I hope that Biogen made a mistake in its futility analysis back in March. But if it didn’t, and this is another example of the American public watching big pharma trying to spin bad data, then I can’t help but wonder if Biogen, and perhaps the industry, has lost its way.

Ted Whitford is a veteran of the biotech industry who now privately invests in the health care market.

  • How unfortunate that rather than being excited for patients who may need this therapy, and in the process allow regulators to decide on the integrity of the data and the unmet clinical need, you’ve chosen instead to write a misleading, libelous headline based on no evidence whatsoever and a dramatic narrative to accompany it. Biogen should be commended, not condoned.

    • This drug has given many of us hope. Many who were on it. I think they should look into what it has done for the liver. For it is not a bad thing. Can’t say anymore then that. Fingers crossed.

  • Sir, Though you tried your best to sound impartial, your negative thoughts clearly show in every word you wrote. If the drug doesn’t work, FDA won’t probably approve it and it will clearly fail, but dont waste your time writing these stupid articles.

  • I am a free lance writer for the investor website GuruFocus. I plan to include the comments on here made by Theo Yang and Dr. Mark Hertzman and would like to know their titles, affiliations and qualifications.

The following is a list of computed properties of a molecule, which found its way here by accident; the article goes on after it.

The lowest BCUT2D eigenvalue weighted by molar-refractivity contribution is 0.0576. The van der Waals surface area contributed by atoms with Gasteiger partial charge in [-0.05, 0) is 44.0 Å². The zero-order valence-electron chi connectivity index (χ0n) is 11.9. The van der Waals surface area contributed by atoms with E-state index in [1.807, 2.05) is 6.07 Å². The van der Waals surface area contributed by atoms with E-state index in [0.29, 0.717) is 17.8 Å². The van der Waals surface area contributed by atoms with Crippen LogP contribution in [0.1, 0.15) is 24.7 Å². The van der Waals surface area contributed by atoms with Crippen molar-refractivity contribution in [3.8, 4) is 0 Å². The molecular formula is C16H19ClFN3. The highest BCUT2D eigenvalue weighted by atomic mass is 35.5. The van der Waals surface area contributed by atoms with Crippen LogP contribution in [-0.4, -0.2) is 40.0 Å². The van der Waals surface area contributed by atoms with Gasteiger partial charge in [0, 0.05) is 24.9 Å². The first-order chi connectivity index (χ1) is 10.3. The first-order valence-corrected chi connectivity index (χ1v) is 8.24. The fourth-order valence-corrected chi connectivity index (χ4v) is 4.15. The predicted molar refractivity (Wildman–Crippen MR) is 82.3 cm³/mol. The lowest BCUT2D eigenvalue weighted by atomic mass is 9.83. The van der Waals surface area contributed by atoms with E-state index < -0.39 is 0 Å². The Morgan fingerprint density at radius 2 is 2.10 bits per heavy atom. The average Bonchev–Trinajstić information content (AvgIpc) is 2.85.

• It was the fda stating the data in emerge and trend at those patients receiving high dose Aducanumab for long enough are a file-able data set. Not the company on its own. The Emerge data are clear. It would be wrong NOT to pursue the high dose pathway.

  • I was in the study and I fear the same. The way it was shut down in dark of night and then up doe fda? I also have marker and had the negative side effect of brain swelling.

  • I too am skeptical.
    My wife was in one of their clinical trials. It failed to work with her. No improvement whatsoever. I do know that she was getting the active drug rather than a placebo.
    That was when her MMSE was over 20. Now, 5 years later, it’s too late for anything to work.

  • I work for Abec (the people who built the stainless steel tanks and systems for Biogen Luterbach) and when I read the news about the Alzheimers drug failing it crushed me because my grandfather just recently died because of it.

    • Its not working because industry is targeting a symptom, A beta is a secondary effect to an underlying metabolic dysfunction, just as Tau protein is. You actually want to cure Alzheimers? Then target the reason for hypoglucose metabolism, an early clinical feature known for over 30 years to distinguish AD from other dementias. Dont target a secondary effect.

  • The ‘Time’ magazine article detailed the dose/duration of treatment of two similar cohorts. The expected dose/response relationship is confirmed. The treatment will be approved for early/moderate AD patients.

  • I, too, worked on this compound, but as an investigator in the field. My guess is what Biogen has learned is similar to what we learned, after years, working on Lilly’s similar compound: that a small group of people may respond. The important question is: can these people be predicted in advance?